International Human Rights Clinic

International Human Rights Clinic

Professor Susan Farbstein
Spring 2019 clinic
3, 4, or 5 clinical credits

Students who enroll in this offering may count the credits towards the JD experiential learning requirement.

Enrollment in this clinic will fulfill the HLS JD pro bono requirement.

Required Class Component: Human Rights Advocacy (2 spring classroom credits). This clinic and course are bundled; your enrollment in this clinic will automatically enroll you in the required course.

Additional Co-/Pre-Requisites: None.
By Permission: No.
Add/Drop Deadline: January 11, 2019.
LLM Students: LLM students may apply to this clinic by submitting an application.
Placement Site: HLS.

Through the International Human Rights Clinic, students link theory with practice and learn core skills necessary to become effective and thoughtful human rights advocates. Students work in small project teams on pressing and timely human rights problems around the world, in collaboration with leading international and local human rights organizations, as well as affected communities. Clinical students have the opportunity to explore a range of approaches to advance the interests of clients and affected communities. For example, students may interview survivors and document abuse; undertake legal, factual, and strategic analysis; and interact with media to build campaigns and advocate for human rights--all under the close supervision of the Clinic's human rights practitioners.  When appropriate, students travel to investigate abuses or pursue advocacy outside Cambridge, participate in sessions before intergovernmental bodies and arguments before courts, and formulate policy and legislation to promote respect for human rights principles and the rule of law. In any given term, the Clinic delves into a wide range of issues, including extrajudicial executions and torture; civilian protection in armed conflict; women's rights; human rights and the environment; business and human rights; accountability litigation; transitional justice; refugee rights and legal identity; civil and political rights; economic, social, and cultural rights; and many more. Our clinicians have expertise in numerous regions and countries, including in Latin America, Africa, the Middle East, Southeast Asia, and the United States. This wide range of skills, as well as thematic and geographic knowledge, exposes students to a variety of strategies and innovative techniques for promoting and protecting human rights.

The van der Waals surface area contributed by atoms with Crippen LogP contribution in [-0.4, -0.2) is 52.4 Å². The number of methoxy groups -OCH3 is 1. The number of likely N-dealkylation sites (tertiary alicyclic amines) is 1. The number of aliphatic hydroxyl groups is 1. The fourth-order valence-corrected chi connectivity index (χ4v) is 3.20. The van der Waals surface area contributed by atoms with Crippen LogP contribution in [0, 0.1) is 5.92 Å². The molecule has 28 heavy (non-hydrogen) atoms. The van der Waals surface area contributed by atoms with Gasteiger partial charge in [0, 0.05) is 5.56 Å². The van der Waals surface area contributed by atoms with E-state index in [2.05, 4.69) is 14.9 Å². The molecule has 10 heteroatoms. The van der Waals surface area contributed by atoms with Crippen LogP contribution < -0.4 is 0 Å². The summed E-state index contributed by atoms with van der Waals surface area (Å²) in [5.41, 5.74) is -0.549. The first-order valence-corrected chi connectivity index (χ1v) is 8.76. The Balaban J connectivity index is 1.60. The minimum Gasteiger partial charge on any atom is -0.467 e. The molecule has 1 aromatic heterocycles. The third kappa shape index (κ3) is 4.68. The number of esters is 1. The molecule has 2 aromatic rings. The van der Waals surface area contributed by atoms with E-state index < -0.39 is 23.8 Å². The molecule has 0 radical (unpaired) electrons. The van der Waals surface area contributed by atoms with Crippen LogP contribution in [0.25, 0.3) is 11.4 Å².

Subject Areas: Human Rights, International, Comparative & Foreign Law, Procedure & Practice